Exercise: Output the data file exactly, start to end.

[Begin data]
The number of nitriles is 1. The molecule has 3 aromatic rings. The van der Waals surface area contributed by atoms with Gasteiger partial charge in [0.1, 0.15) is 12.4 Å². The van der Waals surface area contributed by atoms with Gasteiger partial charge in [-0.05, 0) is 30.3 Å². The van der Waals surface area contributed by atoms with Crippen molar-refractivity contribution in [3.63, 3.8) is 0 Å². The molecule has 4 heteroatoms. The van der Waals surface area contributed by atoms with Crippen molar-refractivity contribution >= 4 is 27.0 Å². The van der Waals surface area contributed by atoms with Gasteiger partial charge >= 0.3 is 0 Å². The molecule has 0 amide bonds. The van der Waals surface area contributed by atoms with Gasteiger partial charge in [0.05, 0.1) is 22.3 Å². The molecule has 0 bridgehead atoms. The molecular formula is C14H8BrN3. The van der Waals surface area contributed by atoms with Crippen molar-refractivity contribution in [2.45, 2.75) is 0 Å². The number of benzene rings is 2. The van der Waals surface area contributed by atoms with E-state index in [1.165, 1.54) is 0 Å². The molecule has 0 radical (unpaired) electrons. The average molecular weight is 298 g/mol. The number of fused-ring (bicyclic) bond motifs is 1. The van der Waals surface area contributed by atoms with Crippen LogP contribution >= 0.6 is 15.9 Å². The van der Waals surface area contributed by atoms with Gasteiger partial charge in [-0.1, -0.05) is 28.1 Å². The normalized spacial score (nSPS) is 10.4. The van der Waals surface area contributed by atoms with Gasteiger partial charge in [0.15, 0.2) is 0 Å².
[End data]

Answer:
The number of nitriles is 1. The molecule has 3 aromatic rings. The van der Waals surface area contributed by atoms with Gasteiger partial charge in [0.1, 0.15) is 12.4 Å². The van der Waals surface area contributed by atoms with Gasteiger partial charge in [-0.05, 0) is 30.3 Å². The van der Waals surface area contributed by atoms with Crippen molar-refractivity contribution in [3.63, 3.8) is 0 Å². The molecule has 4 heteroatoms. The van der Waals surface area contributed by atoms with Crippen molar-refractivity contribution >= 4 is 27.0 Å². The van der Waals surface area contributed by atoms with Gasteiger partial charge >= 0.3 is 0 Å². The molecule has 0 amide bonds. The van der Waals surface area contributed by atoms with Gasteiger partial charge in [0.05, 0.1) is 22.3 Å². The molecule has 0 bridgehead atoms. The molecular formula is C14H8BrN3. The van der Waals surface area contributed by atoms with Crippen molar-refractivity contribution in [2.45, 2.75) is 0 Å². The number of benzene rings is 2. The van der Waals surface area contributed by atoms with E-state index in [1.165, 1.54) is 0 Å². The molecule has 0 radical (unpaired) electrons. The average molecular weight is 298 g/mol. The number of fused-ring (bicyclic) bond motifs is 1. The van der Waals surface area contributed by atoms with Crippen LogP contribution >= 0.6 is 15.9 Å². The van der Waals surface area contributed by atoms with Gasteiger partial charge in [-0.1, -0.05) is 28.1 Å². The normalized spacial score (nSPS) is 10.4. The van der Waals surface area contributed by atoms with Gasteiger partial charge in [0.15, 0.2) is 0 Å².